the base of sugar pine trees to get the sap. The fires would also cause the pinecones to
open so pine seeds could be collected. The sap was another fine source of sugar.
During the summer months, snakes would
move closer to the rivers where it was cooler so the Takelma burned the hillsides around
their villages to control them.
The only plant grown by seed by the
Takelma was the tobacco plant. An area would be chosen and cleared of brush by burning
which would leave a great bed of ashes in which to sow tobacco seeds.
In order to obtain the best basketry
materials, areas of beargrass, hazel shoots and iris were burned periodically. Beargrass
was very important in making snare ropes and a valuable trading item among other Indians.
Once again the practice of burning removed competing vegetation.
With "volunteers" hot on
their trail, Takelmas would set fires to not only cover their path but slow their pursuers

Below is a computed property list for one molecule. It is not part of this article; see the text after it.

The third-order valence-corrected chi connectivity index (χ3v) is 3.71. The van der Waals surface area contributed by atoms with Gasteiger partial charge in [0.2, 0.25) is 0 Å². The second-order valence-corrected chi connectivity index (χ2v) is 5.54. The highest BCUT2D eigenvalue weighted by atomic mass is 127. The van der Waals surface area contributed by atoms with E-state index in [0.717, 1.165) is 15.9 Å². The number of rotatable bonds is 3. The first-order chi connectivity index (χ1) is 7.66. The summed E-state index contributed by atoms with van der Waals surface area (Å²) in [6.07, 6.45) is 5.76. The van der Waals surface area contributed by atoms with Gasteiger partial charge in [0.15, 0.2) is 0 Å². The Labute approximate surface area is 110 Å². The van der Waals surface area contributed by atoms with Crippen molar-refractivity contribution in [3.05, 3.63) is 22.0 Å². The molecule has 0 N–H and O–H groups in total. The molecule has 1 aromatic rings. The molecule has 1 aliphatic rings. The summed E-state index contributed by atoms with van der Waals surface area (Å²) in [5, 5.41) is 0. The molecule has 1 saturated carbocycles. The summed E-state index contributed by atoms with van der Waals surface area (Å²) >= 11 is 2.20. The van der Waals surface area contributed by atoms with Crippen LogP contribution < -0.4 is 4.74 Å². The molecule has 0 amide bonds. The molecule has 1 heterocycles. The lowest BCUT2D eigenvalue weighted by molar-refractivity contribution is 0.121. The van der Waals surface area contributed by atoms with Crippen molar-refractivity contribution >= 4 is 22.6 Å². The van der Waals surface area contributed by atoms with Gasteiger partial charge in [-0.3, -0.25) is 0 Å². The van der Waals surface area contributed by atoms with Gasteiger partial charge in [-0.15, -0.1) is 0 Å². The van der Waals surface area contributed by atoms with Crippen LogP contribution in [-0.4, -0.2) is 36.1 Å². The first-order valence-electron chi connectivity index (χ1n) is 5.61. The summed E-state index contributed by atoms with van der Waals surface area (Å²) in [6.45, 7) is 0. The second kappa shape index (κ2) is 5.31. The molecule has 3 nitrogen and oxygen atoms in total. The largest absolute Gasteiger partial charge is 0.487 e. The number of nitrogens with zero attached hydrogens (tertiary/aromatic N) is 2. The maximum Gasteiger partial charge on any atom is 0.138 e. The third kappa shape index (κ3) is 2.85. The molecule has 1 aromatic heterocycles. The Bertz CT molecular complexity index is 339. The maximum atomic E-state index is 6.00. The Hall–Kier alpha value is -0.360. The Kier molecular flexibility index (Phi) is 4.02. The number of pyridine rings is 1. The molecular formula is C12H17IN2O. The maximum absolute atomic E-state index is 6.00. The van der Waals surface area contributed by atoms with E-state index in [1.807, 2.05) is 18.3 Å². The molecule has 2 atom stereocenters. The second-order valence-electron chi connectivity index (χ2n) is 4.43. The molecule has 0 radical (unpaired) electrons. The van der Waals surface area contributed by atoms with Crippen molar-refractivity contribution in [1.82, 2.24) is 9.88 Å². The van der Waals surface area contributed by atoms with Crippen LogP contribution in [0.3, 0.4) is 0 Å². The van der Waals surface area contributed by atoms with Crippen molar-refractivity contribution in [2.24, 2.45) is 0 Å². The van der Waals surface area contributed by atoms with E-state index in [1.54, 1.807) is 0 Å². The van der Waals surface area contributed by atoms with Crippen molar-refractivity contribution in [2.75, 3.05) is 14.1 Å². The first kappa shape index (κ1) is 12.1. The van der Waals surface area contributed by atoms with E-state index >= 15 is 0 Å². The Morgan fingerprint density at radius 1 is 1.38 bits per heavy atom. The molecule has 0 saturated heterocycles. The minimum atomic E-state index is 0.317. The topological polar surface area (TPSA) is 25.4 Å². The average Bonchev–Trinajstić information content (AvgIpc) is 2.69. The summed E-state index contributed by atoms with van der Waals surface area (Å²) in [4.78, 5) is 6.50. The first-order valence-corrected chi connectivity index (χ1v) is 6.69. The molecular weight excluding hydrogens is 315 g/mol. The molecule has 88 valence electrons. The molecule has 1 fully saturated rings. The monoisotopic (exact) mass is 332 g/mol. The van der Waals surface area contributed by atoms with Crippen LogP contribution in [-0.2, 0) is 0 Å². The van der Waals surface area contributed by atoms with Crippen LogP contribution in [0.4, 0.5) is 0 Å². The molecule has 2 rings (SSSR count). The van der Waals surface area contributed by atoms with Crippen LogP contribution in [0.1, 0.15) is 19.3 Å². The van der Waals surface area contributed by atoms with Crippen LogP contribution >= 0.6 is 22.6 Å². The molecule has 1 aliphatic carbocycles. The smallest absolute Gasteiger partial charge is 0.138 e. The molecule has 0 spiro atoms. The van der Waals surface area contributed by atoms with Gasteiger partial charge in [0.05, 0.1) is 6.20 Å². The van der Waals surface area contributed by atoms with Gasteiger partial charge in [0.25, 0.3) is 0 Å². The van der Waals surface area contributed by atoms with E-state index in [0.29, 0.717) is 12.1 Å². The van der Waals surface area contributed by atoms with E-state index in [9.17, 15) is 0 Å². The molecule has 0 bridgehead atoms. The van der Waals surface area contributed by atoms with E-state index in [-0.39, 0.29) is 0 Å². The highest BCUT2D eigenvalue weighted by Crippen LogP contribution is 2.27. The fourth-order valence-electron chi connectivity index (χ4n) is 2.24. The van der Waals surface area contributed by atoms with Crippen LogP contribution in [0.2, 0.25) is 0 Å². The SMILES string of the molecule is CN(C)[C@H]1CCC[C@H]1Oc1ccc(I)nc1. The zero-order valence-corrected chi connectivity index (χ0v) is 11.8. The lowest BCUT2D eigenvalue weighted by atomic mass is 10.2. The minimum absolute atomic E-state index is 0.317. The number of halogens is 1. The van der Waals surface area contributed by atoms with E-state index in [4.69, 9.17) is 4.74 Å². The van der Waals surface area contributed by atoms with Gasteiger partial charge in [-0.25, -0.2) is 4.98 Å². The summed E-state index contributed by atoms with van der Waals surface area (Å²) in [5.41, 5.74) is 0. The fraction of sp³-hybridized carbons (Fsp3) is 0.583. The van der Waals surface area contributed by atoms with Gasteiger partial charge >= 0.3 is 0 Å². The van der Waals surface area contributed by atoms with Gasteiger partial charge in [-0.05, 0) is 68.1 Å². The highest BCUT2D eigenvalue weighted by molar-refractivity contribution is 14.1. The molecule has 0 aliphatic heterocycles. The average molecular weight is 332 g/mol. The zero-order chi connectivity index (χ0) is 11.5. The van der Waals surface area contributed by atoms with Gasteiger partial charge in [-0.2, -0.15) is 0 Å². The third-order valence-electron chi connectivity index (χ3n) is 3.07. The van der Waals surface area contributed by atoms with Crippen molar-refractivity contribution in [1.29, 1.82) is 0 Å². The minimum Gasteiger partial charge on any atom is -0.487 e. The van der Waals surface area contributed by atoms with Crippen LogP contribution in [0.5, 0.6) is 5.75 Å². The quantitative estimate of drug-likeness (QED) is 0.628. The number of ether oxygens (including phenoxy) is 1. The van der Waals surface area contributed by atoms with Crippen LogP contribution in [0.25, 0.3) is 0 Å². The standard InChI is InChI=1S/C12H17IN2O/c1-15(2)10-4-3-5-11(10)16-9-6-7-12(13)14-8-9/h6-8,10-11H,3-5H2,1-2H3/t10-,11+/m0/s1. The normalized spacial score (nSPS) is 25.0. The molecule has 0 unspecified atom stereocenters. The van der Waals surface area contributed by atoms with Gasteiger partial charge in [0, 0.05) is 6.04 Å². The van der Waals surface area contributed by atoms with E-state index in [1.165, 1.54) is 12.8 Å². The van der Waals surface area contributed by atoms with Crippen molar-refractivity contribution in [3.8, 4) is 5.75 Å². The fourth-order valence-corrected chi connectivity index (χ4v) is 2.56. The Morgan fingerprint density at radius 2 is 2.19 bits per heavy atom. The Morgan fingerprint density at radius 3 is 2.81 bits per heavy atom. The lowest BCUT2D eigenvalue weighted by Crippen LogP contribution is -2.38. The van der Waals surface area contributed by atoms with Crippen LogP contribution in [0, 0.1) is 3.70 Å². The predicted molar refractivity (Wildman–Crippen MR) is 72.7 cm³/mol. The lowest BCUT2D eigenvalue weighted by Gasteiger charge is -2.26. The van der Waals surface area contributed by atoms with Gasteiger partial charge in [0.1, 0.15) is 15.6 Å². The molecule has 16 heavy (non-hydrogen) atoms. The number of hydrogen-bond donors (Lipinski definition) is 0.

down because of the heat and smoke. Smoke also made good cover through which to shoot
Fires were set as a means of
communicating or signaling. At the head of Galice Creek, the Galice would set fires on the
mountaintops to warn of approaching enemies. Fires were also set as a signal that a hunter
had made a big kill. The fire was an invite to come and share in the bounty.
For ceremonial reasons, the Tututni
Indians set fires on the hills at the mouth of the Rogue River every spring and fall to
invite salmon to enter the river.
Atwood, Kay & Dennis Gray
People and The River: A History of the Human Occupation of the Middle Course of
the Rogue River of Southwestern Oregon
Volume I, January 1996, United States Department of the Interior, Bureau of Land
Management, Medford District Office.
Beckham, Stephen Dow
Requiem for a People - The Rogue Indians and the Frontiersmen
University of Oklahoma Press, 1971.
Boyd, Robert (Editor)
INDIANS, FIRE and THE LAND in the Pacific Northwest
Oregon State University Press, 1999
Overview of the Environment of Native Inhabitants of Southwestern Oregon, Late
Report prepared for USDA Forest Service, Medford, Oregon, 1996.